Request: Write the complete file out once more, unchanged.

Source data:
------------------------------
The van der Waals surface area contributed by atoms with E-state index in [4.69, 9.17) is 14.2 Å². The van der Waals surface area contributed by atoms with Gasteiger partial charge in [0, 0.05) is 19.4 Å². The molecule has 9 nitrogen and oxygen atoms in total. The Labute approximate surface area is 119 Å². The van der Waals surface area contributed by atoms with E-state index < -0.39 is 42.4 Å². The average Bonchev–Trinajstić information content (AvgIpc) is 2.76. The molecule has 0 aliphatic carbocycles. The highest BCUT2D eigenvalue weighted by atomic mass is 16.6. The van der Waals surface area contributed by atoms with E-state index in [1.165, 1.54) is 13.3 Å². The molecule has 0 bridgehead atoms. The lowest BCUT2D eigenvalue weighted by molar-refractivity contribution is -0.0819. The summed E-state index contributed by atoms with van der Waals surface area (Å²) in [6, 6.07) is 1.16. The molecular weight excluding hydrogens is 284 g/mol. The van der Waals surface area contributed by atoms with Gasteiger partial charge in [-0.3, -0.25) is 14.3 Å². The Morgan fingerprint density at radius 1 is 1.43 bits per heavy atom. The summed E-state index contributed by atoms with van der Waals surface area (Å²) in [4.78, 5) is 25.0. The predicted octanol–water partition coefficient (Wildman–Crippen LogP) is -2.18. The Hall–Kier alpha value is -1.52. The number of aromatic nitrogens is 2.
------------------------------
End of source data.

The van der Waals surface area contributed by atoms with E-state index in [4.69, 9.17) is 14.2 Å². The van der Waals surface area contributed by atoms with Gasteiger partial charge in [0, 0.05) is 19.4 Å². The molecule has 9 nitrogen and oxygen atoms in total. The Labute approximate surface area is 119 Å². The van der Waals surface area contributed by atoms with E-state index < -0.39 is 42.4 Å². The average Bonchev–Trinajstić information content (AvgIpc) is 2.76. The molecule has 0 aliphatic carbocycles. The highest BCUT2D eigenvalue weighted by atomic mass is 16.6. The van der Waals surface area contributed by atoms with E-state index in [1.165, 1.54) is 13.3 Å². The molecule has 0 bridgehead atoms. The lowest BCUT2D eigenvalue weighted by molar-refractivity contribution is -0.0819. The summed E-state index contributed by atoms with van der Waals surface area (Å²) in [6, 6.07) is 1.16. The molecular weight excluding hydrogens is 284 g/mol. The van der Waals surface area contributed by atoms with Gasteiger partial charge in [-0.3, -0.25) is 14.3 Å². The Morgan fingerprint density at radius 1 is 1.43 bits per heavy atom. The summed E-state index contributed by atoms with van der Waals surface area (Å²) in [4.78, 5) is 25.0. The predicted octanol–water partition coefficient (Wildman–Crippen LogP) is -2.18. The Hall–Kier alpha value is -1.52. The number of aromatic nitrogens is 2.